Producers write to a single leader, this provides in load balancing since each write can be served by a seperate broker machine in the cluster. Since every individual machine is responsible for each write, throughput of the system as a whole is increased.

Consumer groups

Consumers read from a single partition, this allows us to scale the throughput of message consumption in a similar way to message production. Consumers can also be organized into consumer groups for a given topic, each consumer within the group reads from a unique partition and the group as a while consumes all messages from the entire topic.

There are threes scenarios that can occur in case of consumer groups:

  1. No of consumers = No of partitions - each consumer reads messages from exactly one partition
  2. No of consumers > No of partitions - some consumers will be idle since there is no partition for them to read from
  3. No of consumers < No of partitions - consumers will receive messages from multiple partitions

Scenario 1 and 3 are drawn in the above picture. Consumer group B has the same number of consumers as partitions, thus each consumer reads from exactly one partition. Consumer group A has two consumers of 4 partitions, each consumer reads from 2 partitions.

Data consistency and availability

Kafka makes the following quarantees about consistency and availability:

  1. messages sent to a topic partition will be appended to the commit log in the order they are sent
  2. a single consumer instance will see messages in the order they appear in the log
  3. a message is committed when all in sync replicas have applied it to their log
  4. any committed message will not be lost, as long as at least one replica is alive

The first and the second guarantee that message ordering is preserved for each partition. Note that message ordering for the entire topic is not guaranteed. The third and fourth guarantee ensure that committed messages can be retrieved.

All guarantees made by Kafka about consistency and availability apply for the situation where we are producing to one partition and consuming from one partition, in case we are reading from the same partition using two consumers or writing to the same partition using two producers all quarantees are off the table.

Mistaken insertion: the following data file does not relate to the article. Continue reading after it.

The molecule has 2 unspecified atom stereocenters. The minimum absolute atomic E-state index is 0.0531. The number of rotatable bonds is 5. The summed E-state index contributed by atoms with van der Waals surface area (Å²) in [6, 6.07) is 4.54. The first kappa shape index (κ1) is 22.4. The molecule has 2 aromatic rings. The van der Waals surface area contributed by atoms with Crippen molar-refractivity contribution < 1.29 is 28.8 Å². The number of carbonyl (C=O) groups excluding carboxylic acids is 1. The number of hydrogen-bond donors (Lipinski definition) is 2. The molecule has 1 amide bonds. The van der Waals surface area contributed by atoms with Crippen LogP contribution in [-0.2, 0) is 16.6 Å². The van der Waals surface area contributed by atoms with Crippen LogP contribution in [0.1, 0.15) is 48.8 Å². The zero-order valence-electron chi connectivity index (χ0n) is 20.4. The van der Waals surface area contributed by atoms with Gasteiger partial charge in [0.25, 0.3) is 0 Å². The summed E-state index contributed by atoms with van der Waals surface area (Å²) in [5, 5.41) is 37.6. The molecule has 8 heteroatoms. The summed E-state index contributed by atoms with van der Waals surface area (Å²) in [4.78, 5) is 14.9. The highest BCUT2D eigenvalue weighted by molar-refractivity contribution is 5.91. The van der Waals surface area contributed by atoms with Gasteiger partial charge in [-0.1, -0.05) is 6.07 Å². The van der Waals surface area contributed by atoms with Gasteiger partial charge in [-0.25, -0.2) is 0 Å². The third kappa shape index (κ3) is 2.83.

The partition leader is responsible for writing the message to its own in sync replica and once that message is committed it is responsible for propagating the message to additional replicas on different brokers. Each replica acknowledges that they have received the message and can now be called in sync. When every broker in the cluster is available, consumers and producers can read and write from the leading partition of a topic. But unfortunately this is the sunny scenario, either leaders or replicas my fail in practice and we need to handle these situations.

Handling failure

What happens when replicas fail? Writes will no longer reach the failed replica and it will no longer receive messages, falling further apart with the leader or with other words it gets out of sync.

In the above scenario first Replica 3 fails and is no longer receiving messages from the leader, after that Replica 2 fails and also no longer receives messages, both get out of sync with the leader. Only the leader is still in sync. In the last scenario even the leader dies and we have three dead replicas.

Replica 1 i actually still in sync, it cannot receive new arriving messages but it is in sync with every message that was possible to receive. Replica 2 is missing some messages and Replica 3 is even missing more messsages.

Given this state there are two possible solutions to handle this failure scenario:

  1. Waiting for the broker of the leader to be active again before continuing, this is the most simple scenario
  2. Elect the first possible broker to come back up as the new leader

Solution 1: Once the broker of the leader is back up it will begin receiving and writing messages and as the replicas are brought back online they will start syncing with the leader till they in sync again.

Solution 2: In case this is not the broker of the leader, the broker of the new leader will be out of sync, since it is missing messages from the leader from the moment it went down. As the other brokers are brought up again, they will see that the committed messages do no exist on the new leader and start dropping these messages. By electing a new leader as soon as possible messages may get dropped but it will minimize the downtime as a new machine can become the leader.

In case the leader fails itself before the replicas, the Kafka controller will detect the loss of the leader and elect a new leader from the pool of sync replicas. This may take a few secons and result in LeaderNotAvailable errors from the client. However, no data loss will occur as long as producers and consumers handle this possibility and retry appropriately.

Consistency as Client

Kafka clients come in two flavors: